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fine silver | 33 mm | 14 g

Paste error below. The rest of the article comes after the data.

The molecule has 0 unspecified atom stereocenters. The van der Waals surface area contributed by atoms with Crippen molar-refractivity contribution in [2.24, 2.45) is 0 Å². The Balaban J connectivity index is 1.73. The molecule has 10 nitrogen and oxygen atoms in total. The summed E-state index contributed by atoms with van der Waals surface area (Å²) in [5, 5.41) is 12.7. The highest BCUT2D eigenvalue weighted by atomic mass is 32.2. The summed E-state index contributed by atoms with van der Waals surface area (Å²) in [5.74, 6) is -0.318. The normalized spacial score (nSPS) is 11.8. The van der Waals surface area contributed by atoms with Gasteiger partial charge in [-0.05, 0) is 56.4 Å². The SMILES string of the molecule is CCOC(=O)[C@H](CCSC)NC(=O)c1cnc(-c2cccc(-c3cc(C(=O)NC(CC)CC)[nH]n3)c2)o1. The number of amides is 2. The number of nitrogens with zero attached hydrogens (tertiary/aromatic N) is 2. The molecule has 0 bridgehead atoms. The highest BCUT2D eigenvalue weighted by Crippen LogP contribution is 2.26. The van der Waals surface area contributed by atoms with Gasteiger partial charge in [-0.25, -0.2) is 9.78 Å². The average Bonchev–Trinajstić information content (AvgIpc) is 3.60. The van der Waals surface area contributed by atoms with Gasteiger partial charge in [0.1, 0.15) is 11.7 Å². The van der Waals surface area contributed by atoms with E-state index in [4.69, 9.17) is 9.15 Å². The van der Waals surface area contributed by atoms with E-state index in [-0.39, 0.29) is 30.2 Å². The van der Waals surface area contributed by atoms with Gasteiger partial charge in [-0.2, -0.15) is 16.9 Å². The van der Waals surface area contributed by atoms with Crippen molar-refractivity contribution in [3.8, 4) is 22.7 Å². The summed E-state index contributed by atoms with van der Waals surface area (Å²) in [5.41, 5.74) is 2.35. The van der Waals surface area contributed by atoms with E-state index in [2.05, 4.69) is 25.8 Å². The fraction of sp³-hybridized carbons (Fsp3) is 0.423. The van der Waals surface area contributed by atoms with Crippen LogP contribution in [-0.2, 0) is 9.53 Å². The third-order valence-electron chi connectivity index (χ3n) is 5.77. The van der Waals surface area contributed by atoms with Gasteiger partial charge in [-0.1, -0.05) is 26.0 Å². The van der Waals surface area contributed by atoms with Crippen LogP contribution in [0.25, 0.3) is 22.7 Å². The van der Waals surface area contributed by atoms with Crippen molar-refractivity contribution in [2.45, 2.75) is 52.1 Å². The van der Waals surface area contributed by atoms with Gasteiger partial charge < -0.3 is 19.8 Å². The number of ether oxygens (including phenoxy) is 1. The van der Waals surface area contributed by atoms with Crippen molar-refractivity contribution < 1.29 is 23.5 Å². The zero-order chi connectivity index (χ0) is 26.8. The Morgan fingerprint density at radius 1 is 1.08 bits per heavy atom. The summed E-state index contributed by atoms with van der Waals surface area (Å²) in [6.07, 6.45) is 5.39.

The Joachimsthal Thalers and their parts (minted since 1519) were not only the first large or ´gross´ Czech coins but they were also the first in the Czech lands to bear the year of minting. Instead of by the Czech monarch although the latter was named in the type the coin was issued by the noble family of Schlick. In this manner the Schlick counts attempted to add value to the silver mined in their dominions. Stepan Schlick issued mining rules in 1518 on the model of the nearby Annaberg in Saxony in order to prevent uncontrolled mining. Thus he introduced order into ore mining. In 1520 thanks to the involvement and corruptibility of the provincial officials the Schlick counts finally obtained official authorisation to mint their own coins. They had in fact minted coins illegally before the aforementioned date. The new Schlick coins were being prepared for export from the very beginning. In metrology terms they were based on an older Saxon coin called Guldengroshen. The coin was called Joachimsthaler Guldengrosch from the place of origin. The name was over time corrupted to Joachimsthalergrosch - jochmtalsky groe - tolsky groe until it was finally called thaler or in Czech tolar. The Schlick mint supplied millions of Thalers to the international market in the 1520s and Thaler became a general term for a large silver coin. Thalers from the Schlicks´ mint suffered from their exceptional quality and high silver content. Millions of coins were melted down and used in the nobility´s mints in Germany for making small poor quality currency. These Thalers are therefore relatively rare today.